Seven days after withholding irrigation, the number of nodes (NN) and the total leaf area were assayed, using a leaf area meter (LI-3100C model, Licor). Leaf blades, stems, petioles and roots were dried to constant weight, in a forced aeration oven at 60 °C, to weight shoot dry matter (leaf blades + stems + petioles) and root dry matter (per plant). The plant height was measured in two points: at the start (H1) and at the end (H2) of WD-treatment period. The mean length of internodes corresponded to the ratio between H2 and the number of nodes. The relative growth rate in height (RGRH) was estimated using RGRH (%) = [((H2 – H1)/H1) ×100] equation.

After the evaluation of growth parameters and sampling for gene expression analysis, the plants were moved to 8l pots filled with a substrate composed of soil-sand-organic compound (3:2:2). All pots were maintained under continuous irrigation until the end of the cycle, when agronomical traits (per plant) such as number of seeds, number of pods presenting seeds, total number of seeds, and yield were evaluated.

Evaluation of GM events submitted to WD-treatment in field conditions

The experiment was conducted during the crop seasons 2015/16 and 2016/2017, in a field area located at National Soybean Research Center (63°11'S, 51°11'W, 630 m altitude) a Brazilian Agricultural Research Corporation (Embrapa Soybean, Londrina, PR, Brazil) unit. All required documentation to test the GM lines in field conditions was submitted to and approved by CTNBio (Process n° 01200.002859/2015-54 published in the Brazilian Official Journal on August 10, 2015, Technical advice #4.648/2015).

A randomized complete block split-plot design was applied, with four blocks. The plots corresponded to two water treatments: irrigated (IRR: water from rainfall + irrigation applied when soil matric potential reached values between −0.03 and −0.05 MPa) and non-irrigated (NIRR: water from rainfall). The subplots corresponded to the BRS 184 soybean conventional cultivar and its isoline, the transgenic event AtNCED3 2Ha11. Each subplot corresponded to 220 m2.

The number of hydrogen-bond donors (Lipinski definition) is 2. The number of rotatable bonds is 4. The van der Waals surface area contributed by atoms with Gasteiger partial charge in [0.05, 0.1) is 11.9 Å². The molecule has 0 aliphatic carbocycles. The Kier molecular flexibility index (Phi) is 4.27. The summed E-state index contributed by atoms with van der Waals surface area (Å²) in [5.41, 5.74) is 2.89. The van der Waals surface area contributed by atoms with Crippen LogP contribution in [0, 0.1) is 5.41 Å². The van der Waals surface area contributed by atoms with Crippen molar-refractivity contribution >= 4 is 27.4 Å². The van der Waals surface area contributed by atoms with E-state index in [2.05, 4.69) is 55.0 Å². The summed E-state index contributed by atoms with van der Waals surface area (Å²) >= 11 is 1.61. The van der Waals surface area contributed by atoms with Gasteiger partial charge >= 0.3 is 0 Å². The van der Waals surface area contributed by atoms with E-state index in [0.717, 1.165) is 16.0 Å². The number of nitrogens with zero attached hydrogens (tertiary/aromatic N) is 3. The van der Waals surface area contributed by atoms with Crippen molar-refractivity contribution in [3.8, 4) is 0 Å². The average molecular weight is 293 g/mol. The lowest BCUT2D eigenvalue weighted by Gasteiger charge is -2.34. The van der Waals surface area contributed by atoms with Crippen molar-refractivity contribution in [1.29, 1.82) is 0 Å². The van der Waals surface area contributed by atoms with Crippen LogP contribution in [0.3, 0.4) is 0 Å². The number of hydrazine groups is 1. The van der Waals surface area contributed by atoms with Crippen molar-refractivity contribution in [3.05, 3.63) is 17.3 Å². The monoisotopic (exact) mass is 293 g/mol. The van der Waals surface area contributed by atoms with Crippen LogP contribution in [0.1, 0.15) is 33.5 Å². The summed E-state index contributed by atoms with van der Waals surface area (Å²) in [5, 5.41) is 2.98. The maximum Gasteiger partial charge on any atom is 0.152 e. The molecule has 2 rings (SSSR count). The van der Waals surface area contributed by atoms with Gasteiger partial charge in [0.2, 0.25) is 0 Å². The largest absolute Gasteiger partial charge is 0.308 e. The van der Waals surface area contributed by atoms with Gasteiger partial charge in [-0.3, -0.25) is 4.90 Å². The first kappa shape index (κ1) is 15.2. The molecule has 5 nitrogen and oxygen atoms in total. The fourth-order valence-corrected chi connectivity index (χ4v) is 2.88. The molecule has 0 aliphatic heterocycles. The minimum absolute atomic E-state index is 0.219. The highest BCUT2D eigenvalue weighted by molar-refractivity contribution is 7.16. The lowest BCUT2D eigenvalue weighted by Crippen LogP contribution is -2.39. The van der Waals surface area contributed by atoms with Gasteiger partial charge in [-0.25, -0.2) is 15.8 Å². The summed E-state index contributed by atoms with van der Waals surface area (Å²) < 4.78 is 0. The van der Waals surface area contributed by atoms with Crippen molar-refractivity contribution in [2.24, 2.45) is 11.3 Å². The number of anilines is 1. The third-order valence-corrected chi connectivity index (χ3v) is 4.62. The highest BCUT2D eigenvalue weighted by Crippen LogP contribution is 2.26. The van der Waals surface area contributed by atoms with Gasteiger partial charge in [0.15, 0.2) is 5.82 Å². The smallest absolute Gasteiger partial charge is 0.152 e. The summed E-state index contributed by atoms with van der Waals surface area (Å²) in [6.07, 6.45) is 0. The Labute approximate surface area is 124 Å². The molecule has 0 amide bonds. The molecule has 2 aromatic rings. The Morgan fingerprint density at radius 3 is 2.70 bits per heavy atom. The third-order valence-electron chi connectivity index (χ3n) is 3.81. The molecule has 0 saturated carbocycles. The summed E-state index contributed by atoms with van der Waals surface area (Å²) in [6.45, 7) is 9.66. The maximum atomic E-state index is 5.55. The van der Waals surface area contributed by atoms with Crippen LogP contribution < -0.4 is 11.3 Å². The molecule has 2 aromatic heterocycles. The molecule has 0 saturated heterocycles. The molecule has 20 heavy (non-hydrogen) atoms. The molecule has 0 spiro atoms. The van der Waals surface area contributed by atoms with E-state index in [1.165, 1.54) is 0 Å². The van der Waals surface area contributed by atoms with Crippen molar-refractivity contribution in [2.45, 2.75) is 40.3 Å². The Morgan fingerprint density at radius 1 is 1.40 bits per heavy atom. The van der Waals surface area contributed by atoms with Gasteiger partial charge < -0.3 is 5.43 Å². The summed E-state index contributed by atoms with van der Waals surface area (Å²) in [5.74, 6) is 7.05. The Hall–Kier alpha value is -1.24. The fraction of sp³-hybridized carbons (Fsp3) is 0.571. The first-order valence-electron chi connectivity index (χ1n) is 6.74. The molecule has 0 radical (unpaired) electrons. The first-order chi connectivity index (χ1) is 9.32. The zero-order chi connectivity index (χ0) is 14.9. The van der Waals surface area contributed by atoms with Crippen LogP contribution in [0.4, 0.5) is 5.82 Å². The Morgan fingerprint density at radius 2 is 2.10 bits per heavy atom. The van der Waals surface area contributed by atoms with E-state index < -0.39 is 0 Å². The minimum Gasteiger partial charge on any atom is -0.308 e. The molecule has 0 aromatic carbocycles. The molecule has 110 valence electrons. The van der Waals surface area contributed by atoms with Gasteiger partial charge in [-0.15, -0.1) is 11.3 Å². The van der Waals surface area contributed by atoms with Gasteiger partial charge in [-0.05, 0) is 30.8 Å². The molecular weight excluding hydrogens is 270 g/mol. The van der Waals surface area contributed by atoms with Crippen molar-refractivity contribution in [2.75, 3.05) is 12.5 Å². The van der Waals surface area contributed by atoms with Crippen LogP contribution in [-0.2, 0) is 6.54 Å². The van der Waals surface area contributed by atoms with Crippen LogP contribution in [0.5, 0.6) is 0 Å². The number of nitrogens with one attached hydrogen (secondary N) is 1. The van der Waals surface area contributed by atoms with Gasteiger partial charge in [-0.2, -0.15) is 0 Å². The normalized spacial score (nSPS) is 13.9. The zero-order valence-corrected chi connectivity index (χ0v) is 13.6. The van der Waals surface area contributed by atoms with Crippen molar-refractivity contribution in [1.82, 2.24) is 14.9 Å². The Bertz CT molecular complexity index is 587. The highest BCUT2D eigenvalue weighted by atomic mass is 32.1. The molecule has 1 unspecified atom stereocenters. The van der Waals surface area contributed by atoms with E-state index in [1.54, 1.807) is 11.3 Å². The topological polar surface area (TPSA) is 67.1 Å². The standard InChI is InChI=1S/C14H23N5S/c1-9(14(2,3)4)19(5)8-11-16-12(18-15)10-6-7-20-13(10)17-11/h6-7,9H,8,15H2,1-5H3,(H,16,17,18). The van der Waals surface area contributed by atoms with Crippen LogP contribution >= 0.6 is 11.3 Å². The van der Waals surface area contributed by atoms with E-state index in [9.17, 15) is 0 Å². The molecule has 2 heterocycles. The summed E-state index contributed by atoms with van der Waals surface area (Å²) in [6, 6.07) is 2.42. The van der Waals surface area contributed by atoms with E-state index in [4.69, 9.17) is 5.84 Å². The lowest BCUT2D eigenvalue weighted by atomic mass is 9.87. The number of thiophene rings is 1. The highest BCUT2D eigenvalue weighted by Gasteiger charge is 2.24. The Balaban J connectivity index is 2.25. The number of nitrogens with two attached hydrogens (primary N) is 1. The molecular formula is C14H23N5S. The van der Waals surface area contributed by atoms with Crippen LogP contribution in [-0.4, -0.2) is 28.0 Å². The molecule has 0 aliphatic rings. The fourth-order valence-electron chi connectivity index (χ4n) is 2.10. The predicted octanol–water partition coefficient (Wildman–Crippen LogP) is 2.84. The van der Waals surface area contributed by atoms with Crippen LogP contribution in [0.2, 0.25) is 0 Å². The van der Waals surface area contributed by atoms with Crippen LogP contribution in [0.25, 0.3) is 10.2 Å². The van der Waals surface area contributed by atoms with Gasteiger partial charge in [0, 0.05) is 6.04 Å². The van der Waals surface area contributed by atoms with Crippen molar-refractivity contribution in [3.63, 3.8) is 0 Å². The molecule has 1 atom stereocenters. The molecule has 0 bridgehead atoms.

The cultivation practices during the experiment followed procedures routinely approved at Embrapa Soja (Embrapa, 2011). BRS 360RR cultivar soybean plants were used as a 10 m isolation border, according to the Brazilian legislation. RH and air temperature were daily monitored through a weather station located near to the experiment area. Plants were evaluated for number and dry matter of seeds, pods with seeds, 100-seed weight and yield at the end of the cycle. The sequential water balance was assayed according to Thornthwaite and Mather (1955).

ABA quantification

For the ABA quantification, an experiment was performed in greenhouse conditions following the same procedures previously described. However, WD imposition was maintained for 10 days. Thus, leaf samples (1 g) from the 2Ha11 GM line and BRS 184 soybean conventional cultivar were collected, submerged in liquid nitrogen and ware-housed at −80 °C. An aliquot (1 mg) of leaf tissue was powdered in a 1.5 ml microtube containing metal beads and 500 μL extraction buffer was added (80% methanol, 0.5 g L-1 monohydrate citric acid, 100 mg L-1 butyl hydroxytoluene). The solution was maintained overnight, at −4 °C. The next day, the solution was centrifuged for 10 min, at 4 °C, at 6,000 g and the pellet resuspended in 500 μL TBS buffer (45 mm Tris-HCl, pH 7.8; 90 μM MgCl2, 0.135 M NaCl, 10% methanol). The ABA concentration was quantified using Phytodetek immunoassay kit (ABA Agdia Inc.), following to the manufacturer's instructions.

Statistical analysis

Data displayed normal distribution and were submitted to analysis of variance (ANOVA) and comparison of means by Tukey test (p≤0.05). The gas exchange parameters were compared between plant materials (BRS 184 soybean conventional cultivar and 2Ha11GM line) and between water treatments (C- control and WD-water deficit). Plant height, leaf area, number of seeds per plant, 100-seed weight, yield and total number of pods were compared between the plant materials (BRS 184 soybean conventional cultivar and 2Ha11GM line) and between crop seasons (2015/2016 and 2016/2017).

Results

Identification of GM plants positive to 35S: AtNCED3, segregation pattern analysis and copy number quantification of the transgene via qPCR

One hundred and eighty-four cotyledons from BRS 184 soybean conventional cultivar were transformed with the construct 35S: AtNCED3, through the Agrobacterium tumefaciens method. Two positive events were identified in T0 generation and named 2Ha11 and 2Ha13, with a transformation efficiency of 1.08%. This efficiency was calculated by dividing the number of positive plants per total number of explants transformed × 100. In T1 generation, seven plants were identified as positive - five from the event 2Ha11 and two from the event 2Ha13.

The segregation pattern analysis and the copy number quantification of the transgene via qPCR were carried out in plants from T2 generation. The event 2Ha11 followed the Mendelian segregation pattern, but the event 2Ha13 did not (Table 1). Although a second GM line was obtained and initially characterized, the transgene in line 2Ha13 was an instable insertion, not being transferred to further generations than F1; thus, it was discarded from further analysis.

Table 1 Chi-square (X2) test for Mendelian segregation pattern, in T2 generation, for 35S: AtNCED3 construction. 

Events T1 Total/seeds Positive plants Negative plants X2 Segregation (3:1)
2Ha 11-2 119 95 24 1,48 Y
2Ha 11-3 95 71 24 0 Y
2Ha 11-4 239 182 57 0,18 Y
2Ha 11-5 6 5 1 0,06 Y
2Ha 11-6 30 22 8 0,01 Y
2Ha 13-51 291 - 291 - N
2Ha 13-52 47 - 47 - N

(p≤0.05).

Y: Yes.

N: No.